Eric Holder may no longer be attorney general, but his influence is still being felt.
One of the Islamist terrorists who tried to commit mass murder in Garland, Texas in May purchased a weapon through Holder’s “Operation Fast and Furious” gun operation that let thousands of firearms into criminal hands.
Five years before the attack that ended in his death, Nadir Soofi, purchased a 9-mm handgun at the Lone Wolf Trading Co. in suburban Phoenix, according to the Chicago Tribune. This particular shop had acquired a reputation among gun smugglers for selling illegal firearms.
Soofi probably chose Lone Wolf for that very reason. He’d already earned a criminal record of misdemeanor drug and assault charges, and had to fudge the information he gave on the federal form required to be completed by purchasers of firearms.
What the smugglers — and Soofi — didn’t know at the time was that Lone Wolf was at the center of Holder’s federal sting operation aimed at gun traffickers and Mexican drug cartels.
But Holder’s Operation Fast and Furious was just as flawed as Soofi’s attack in Garland.
Instead of nabbing bad guys, the feds lost track of the firearms and the operation became one giant SNAFU.
Some of those guns were used in shootings in Mexico, and another was linked to the 2010 murder of U.S. Border Patrol Agent Brian Terry in Arizona.
Soofi’s purchase was flagged — no doubt because of his criminal record. The feds placed a seven-day hold on his application to purchase a firearm as revealed by his Feb. 24, 2010, firearms transaction record.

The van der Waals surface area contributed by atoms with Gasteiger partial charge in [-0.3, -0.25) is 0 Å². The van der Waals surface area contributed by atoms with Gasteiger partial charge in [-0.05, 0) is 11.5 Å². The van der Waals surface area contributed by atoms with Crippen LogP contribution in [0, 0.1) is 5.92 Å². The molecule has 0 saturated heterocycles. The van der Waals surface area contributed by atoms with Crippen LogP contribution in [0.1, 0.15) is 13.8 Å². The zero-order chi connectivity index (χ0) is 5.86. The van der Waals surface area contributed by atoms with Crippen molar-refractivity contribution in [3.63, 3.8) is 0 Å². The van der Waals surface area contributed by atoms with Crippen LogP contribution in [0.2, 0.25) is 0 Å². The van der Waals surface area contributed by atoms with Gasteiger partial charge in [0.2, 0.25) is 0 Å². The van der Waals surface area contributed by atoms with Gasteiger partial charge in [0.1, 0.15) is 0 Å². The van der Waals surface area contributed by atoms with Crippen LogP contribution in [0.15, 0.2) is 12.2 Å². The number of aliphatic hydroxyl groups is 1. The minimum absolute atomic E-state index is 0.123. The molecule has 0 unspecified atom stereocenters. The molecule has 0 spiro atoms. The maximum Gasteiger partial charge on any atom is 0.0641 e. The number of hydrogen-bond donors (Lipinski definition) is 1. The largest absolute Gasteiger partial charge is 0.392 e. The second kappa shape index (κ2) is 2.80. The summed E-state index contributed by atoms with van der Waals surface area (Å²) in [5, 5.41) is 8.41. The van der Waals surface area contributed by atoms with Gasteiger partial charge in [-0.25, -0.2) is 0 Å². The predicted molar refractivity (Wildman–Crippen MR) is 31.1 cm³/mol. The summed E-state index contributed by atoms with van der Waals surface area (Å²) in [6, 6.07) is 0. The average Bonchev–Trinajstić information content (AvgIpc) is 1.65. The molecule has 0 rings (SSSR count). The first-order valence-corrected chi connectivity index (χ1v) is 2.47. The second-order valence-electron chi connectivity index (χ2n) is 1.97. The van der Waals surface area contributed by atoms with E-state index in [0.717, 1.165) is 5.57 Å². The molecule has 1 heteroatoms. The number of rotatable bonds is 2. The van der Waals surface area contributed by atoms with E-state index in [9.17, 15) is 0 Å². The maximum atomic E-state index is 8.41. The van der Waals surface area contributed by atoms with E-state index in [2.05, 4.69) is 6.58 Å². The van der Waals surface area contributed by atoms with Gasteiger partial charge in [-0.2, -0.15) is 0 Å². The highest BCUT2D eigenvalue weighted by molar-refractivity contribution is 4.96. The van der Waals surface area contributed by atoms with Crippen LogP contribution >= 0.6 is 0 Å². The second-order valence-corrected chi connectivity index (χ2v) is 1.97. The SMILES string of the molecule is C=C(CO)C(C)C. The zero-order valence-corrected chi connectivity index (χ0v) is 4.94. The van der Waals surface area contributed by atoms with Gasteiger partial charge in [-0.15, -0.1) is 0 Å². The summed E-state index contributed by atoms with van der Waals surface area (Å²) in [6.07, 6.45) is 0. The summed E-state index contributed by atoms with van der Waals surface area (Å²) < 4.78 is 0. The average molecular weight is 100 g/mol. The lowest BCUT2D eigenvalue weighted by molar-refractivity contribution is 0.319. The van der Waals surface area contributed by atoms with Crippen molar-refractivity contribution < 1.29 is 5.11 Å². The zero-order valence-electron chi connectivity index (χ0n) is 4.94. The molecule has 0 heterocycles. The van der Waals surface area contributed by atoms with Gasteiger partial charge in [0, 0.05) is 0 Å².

Then, quite magically, after a mere 24 hours, the hold was lifted and Soofi walked away with his weapon in hand.
The big question now is whether Holder’s slipshod, anti-gun “Fast and Furious” operation actually allowed a terrorist to purchase a gun when it was trying to abridge the Second Amendment rights of Americans to self defense.
A day after the attack, the Department of Justice sent an “urgent firearms disposition request” to Lone Wolf, seeking more information about Soofi and the pistol he bought in 2010, according to a June 1 letter from Sen. Ron Johnson (R-Wis.), chairman of the Senate Homeland Security Committee, to U.S. Atty. Gen. Loretta Lynch.
Though the request did not specify whether the gun was used in the Garland attack, Justice Department officials said the information was needed “to assist in a criminal investigation,” according to Johnson’s letter, also reviewed by The [Los Angeles] Times.
The FBI so far has refused to release any details, including serial numbers, about the weapons used in Garland by Soofi and Simpson. Senate investigators are now pressing law enforcement agencies for answers, raising the chilling possibility that a gun sold during the botched Fast and Furious operation ended up being used in a terrorist attack against Americans.
And just like the IRS scandal and Fast and Furious itself, any information coming from the Obama administration will come — if at all — in drips and drops.
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